Nick Bridle, fleet manager at Royal Mail, said: “I want to deal with suppliers I can trust, to work in partnership with and who really understand our product and strategy.
For Susan McDonald, head of strategic sourcing at Virgin Media, cultural fit was important, as was an understanding that the supplier was the fleet expert.
“We supply television, telephony, broadband – we’re not a fleet company,” she said.
“You generally find when you get to a certain scale that the price is very similar between different suppliers. So then you have to focus on things that differentiate.
“Service can be looking after the drivers and the vehicles and then there’s looking after the fleet manager, so that you don’t have so much administration. Too often we forget that the main thing is to keep the drivers on the road.”
Stay on top in changing fleet market
Outside pressures are changing the fleet market, and guidance is needed to for manufacturers to keep up.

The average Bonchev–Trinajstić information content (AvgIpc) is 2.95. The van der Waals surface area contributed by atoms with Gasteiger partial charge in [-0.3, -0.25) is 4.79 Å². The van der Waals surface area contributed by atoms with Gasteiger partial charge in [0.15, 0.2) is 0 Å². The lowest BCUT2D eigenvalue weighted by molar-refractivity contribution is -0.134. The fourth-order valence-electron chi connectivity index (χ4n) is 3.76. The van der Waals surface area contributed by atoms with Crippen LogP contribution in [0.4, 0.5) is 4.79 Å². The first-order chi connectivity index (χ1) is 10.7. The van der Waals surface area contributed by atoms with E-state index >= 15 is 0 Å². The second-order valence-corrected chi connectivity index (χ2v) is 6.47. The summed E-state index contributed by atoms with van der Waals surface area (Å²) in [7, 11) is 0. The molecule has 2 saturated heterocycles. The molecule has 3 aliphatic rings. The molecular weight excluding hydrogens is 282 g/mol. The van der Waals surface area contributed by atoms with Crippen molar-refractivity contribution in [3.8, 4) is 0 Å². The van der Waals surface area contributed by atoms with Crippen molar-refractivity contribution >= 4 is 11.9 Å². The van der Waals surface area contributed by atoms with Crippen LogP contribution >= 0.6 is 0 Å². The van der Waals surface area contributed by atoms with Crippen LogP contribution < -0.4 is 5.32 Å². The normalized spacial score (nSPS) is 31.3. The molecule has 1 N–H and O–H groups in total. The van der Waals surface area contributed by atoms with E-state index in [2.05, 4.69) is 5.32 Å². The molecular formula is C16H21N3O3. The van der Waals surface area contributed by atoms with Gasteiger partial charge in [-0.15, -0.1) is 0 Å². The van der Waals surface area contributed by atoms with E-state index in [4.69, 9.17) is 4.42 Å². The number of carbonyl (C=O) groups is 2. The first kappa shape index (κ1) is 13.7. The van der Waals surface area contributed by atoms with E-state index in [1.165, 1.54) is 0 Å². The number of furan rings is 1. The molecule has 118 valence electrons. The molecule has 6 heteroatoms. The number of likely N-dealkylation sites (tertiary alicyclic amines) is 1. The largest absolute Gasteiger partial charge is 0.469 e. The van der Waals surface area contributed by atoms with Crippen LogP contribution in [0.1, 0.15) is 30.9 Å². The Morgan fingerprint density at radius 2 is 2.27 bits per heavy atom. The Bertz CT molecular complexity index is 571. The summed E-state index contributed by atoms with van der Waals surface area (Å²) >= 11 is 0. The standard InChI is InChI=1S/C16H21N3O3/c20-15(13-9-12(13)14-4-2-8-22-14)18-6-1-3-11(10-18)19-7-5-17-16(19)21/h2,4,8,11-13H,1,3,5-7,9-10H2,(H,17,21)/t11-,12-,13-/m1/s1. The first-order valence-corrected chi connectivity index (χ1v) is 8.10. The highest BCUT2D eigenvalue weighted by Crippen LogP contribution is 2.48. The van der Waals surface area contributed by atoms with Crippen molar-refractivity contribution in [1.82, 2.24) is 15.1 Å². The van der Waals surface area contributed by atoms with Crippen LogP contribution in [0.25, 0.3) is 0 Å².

Peter Stokes, Volkswagen UK’s vehicle compliance manager, said we live in a time of mixed messages.
“We can build a vehicle that the European Union says is absolutely fine to sell anywhere, but then we hit brick walls in certain markets,” he said.
“Likewise with biofuels – one minute they’re great and will save the Earth, but the UN says they’re a blight on humanity.”
The vehicle market is no longer dependent only on competition and consumer demand, he continued.
Outside cost inputs are being applied to consumers to trigger behavioural change when it comes to the environment.
Mr Stokes called on governments to stand by their pledges under the 1997 emissions reduction agreement – to provide financial incentives and public green information campaigns.
He also called for guidelines to local authorities so localised initiatives don’t contradict others elsewhere.
A lack of uniformity in local environmental schemes makes it difficult for manufacturers to develop a car suitable for the whole of Europe, he said.